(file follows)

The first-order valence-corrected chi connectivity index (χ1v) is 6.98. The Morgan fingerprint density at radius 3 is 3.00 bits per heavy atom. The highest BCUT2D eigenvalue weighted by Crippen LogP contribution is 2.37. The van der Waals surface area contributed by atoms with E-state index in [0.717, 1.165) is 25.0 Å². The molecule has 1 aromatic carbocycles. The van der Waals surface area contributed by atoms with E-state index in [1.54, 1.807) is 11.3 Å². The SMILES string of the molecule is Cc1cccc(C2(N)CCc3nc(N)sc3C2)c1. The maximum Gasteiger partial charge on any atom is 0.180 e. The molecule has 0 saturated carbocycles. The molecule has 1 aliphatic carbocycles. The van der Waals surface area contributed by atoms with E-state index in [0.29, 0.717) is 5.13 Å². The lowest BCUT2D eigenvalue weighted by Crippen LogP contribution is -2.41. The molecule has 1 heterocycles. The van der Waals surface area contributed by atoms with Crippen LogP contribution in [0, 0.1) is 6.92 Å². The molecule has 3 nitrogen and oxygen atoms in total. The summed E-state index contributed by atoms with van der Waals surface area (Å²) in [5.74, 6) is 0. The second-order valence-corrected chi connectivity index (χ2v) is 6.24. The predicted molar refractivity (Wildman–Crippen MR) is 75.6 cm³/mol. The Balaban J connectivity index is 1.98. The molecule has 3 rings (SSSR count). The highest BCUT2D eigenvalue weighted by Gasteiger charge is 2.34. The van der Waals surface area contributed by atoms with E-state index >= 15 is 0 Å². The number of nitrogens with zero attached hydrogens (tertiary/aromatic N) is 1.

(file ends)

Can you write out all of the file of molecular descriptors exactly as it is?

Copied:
The first-order valence-corrected chi connectivity index (χ1v) is 6.98. The Morgan fingerprint density at radius 3 is 3.00 bits per heavy atom. The highest BCUT2D eigenvalue weighted by Crippen LogP contribution is 2.37. The van der Waals surface area contributed by atoms with E-state index in [0.717, 1.165) is 25.0 Å². The molecule has 1 aromatic carbocycles. The van der Waals surface area contributed by atoms with E-state index in [1.54, 1.807) is 11.3 Å². The SMILES string of the molecule is Cc1cccc(C2(N)CCc3nc(N)sc3C2)c1. The maximum Gasteiger partial charge on any atom is 0.180 e. The molecule has 0 saturated carbocycles. The molecule has 1 aliphatic carbocycles. The van der Waals surface area contributed by atoms with E-state index in [0.29, 0.717) is 5.13 Å². The lowest BCUT2D eigenvalue weighted by Crippen LogP contribution is -2.41. The molecule has 1 heterocycles. The van der Waals surface area contributed by atoms with Crippen LogP contribution in [0, 0.1) is 6.92 Å². The molecule has 3 nitrogen and oxygen atoms in total. The summed E-state index contributed by atoms with van der Waals surface area (Å²) in [5.74, 6) is 0. The second-order valence-corrected chi connectivity index (χ2v) is 6.24. The predicted molar refractivity (Wildman–Crippen MR) is 75.6 cm³/mol. The Balaban J connectivity index is 1.98. The molecule has 3 rings (SSSR count). The highest BCUT2D eigenvalue weighted by Gasteiger charge is 2.34. The van der Waals surface area contributed by atoms with E-state index >= 15 is 0 Å². The number of nitrogens with zero attached hydrogens (tertiary/aromatic N) is 1.